IFST WebinarMeat Alternatives: The Manufacturing and Science behind Mycoprotein.
Organised by Eastern Branch
Summary: Meat alternatives are clearly booming. They are no longer just niche products for vegans or vegetarians, as an increasing population is interested in them for diverse reasons, including health and sustainability. One of the differences between alternative meat products currently on the market is the source of their proteins. This is often plants but can be fungi. Fungi? Yes, the fermentation of a fungus generates mycoprotein which is the main ingredient used in all Quorn products.
In this webinar Tess Kelly, Sustainable Development Manager at Quorn Foods will talk about the history and manufacturing of mycoprotein, and its incorporation into Quorn products. And what are the health implications of mycoprotein? Raffaele Colosimo, PhD student at Quadram Institute Bioscience, will explain his research which examines the mechanisms behind the health benefits of mycoprotein, which include reduced insulin response and reduced cholesterol.
What you will learn about: Alternative meat sources, mycoprotein manufacturing and based-products, scientific research behind mycoprotein.
Target Audience: IFST members, non-members, food professionals, university students, academics and anyone interested in the science and manufacturing of meat substitutes.
Chair: Dr Anabel Mulet-Cabero, Research Scientist, Quadram Institute
Anabel works as a Research Scientist in the Food Innovation and Health department at Quadram Institute.
Anabel’s principal research interest is focussed on understanding the role of food structure in heath in relation to the digestion behaviour/kinetics of nutrients, in particular proteins and lipids. This involves research in areas such as the use of processing and formulation of dairy and non-dairy based systems to control digestion and nutrient release.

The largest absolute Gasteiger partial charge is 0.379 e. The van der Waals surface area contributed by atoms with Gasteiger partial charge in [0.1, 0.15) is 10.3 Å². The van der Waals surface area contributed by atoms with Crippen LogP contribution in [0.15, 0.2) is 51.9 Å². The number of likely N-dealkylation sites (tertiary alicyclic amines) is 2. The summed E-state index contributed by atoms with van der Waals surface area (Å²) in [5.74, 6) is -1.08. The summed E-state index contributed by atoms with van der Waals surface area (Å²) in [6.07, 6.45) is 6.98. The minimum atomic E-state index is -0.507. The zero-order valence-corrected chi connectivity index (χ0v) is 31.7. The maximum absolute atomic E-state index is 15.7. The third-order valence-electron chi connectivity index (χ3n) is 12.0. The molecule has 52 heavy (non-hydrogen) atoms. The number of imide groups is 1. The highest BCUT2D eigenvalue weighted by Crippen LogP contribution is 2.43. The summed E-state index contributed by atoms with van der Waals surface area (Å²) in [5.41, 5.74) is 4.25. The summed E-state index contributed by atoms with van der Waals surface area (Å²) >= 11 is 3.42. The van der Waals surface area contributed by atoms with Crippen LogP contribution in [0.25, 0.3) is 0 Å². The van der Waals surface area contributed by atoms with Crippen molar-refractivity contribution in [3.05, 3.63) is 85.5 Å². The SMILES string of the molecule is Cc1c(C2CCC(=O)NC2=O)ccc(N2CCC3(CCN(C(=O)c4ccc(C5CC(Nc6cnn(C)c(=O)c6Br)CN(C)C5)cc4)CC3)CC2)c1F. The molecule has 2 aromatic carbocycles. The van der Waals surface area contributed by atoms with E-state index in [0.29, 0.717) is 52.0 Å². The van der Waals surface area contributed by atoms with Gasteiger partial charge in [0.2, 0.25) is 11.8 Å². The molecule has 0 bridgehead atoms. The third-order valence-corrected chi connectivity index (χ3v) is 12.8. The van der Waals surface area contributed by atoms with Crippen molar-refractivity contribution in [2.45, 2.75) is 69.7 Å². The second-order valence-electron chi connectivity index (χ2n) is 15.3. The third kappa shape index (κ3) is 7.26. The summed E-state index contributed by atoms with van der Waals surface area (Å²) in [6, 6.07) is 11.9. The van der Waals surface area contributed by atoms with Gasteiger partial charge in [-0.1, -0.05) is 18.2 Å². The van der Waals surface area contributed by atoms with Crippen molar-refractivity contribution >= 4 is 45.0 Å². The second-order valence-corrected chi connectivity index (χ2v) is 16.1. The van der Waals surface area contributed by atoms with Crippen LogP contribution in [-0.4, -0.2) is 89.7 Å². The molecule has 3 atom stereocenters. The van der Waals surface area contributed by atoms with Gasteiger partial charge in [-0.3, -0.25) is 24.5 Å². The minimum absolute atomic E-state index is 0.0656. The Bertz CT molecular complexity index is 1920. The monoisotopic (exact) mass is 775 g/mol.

Anabel obtained her degree in Chemistry from the University Jaume I (Spain) and specialised in Food Science during her MSc at the University of Reading (UK). She received her PhD from the University of East Anglia (UK) in 2019, where she studied as a Walsh Fellow at both Teagasc Food Research (Ireland) and Quadram Institute (former Institute of Food Research, UK).
Speaker: Tess Kelly, Sustainable Development Manager, Quorn Foods
Tess is Sustainable Development Manager at Quorn Foods, leading specialist communications on health and environmental projects, including healthcare professionals. After completing her Health Psychology Masters at the University of Nottingham focusing on plant-based nutrition, Tess worked in a knowledge transfer research role focused on childhood obesity and alternative proteins before joining the sustainability team at Quorn, managing research and partnerships across various disciplines. Tess now heads up a team of nutritionists and developed the Quorn Nutrition platform to disseminate scientific findings and engage with professionals and students in the health sciences who want to learn more about mycoprotein and sustainable diets. She is also passionate about food security and leads the business’ social impact agenda, working with NGO, community and charity organisations across the UK to improve food literacy and access to nutrition.
Speaker: Raffaele Colosimo, PhD Student, Quadram Institute
Raffaele Colosimo is a PhD student at the Quadram Institute, investigating how mycoprotein's food structure (Quorn) influences human digestion and the subsequent physiological responses. Raffaele has always been passionate about science and nutrition. This led to a master’s degree in Human Nutritional Science at the University of Pisa (Italy) in 2017 before undertaking the PhD programme in the UK.
Abstract: Clinical trials have shown potential health-promoting effects of mycoprotein, such as improving patients' clinical situation with cardiovascular diseases and type-2 diabetes. At the Quadram Institute Bioscience, we want to understand the biochemical mechanisms by which mycoprotein can improve health outcomes. Therefore, Physico-chemical and structural investigations of mycoprotein at different stages of simulated gastrointestinal digestion were carried out. Particular attention was given to the nutrient release during digestion and the mycoprotein matrix interaction with digestive components such as enzymes and bile salts. This research is important to advance medical knowledge and develop strategies that may reduce the risk of food-related diseases.
Live Q&A: Anabel Mulet-Cabero, Tess Kelly and Raffaele Colosimo
IFST member - Free
Non-IFST member - £15.00
Student Non-IFST member - £5.00
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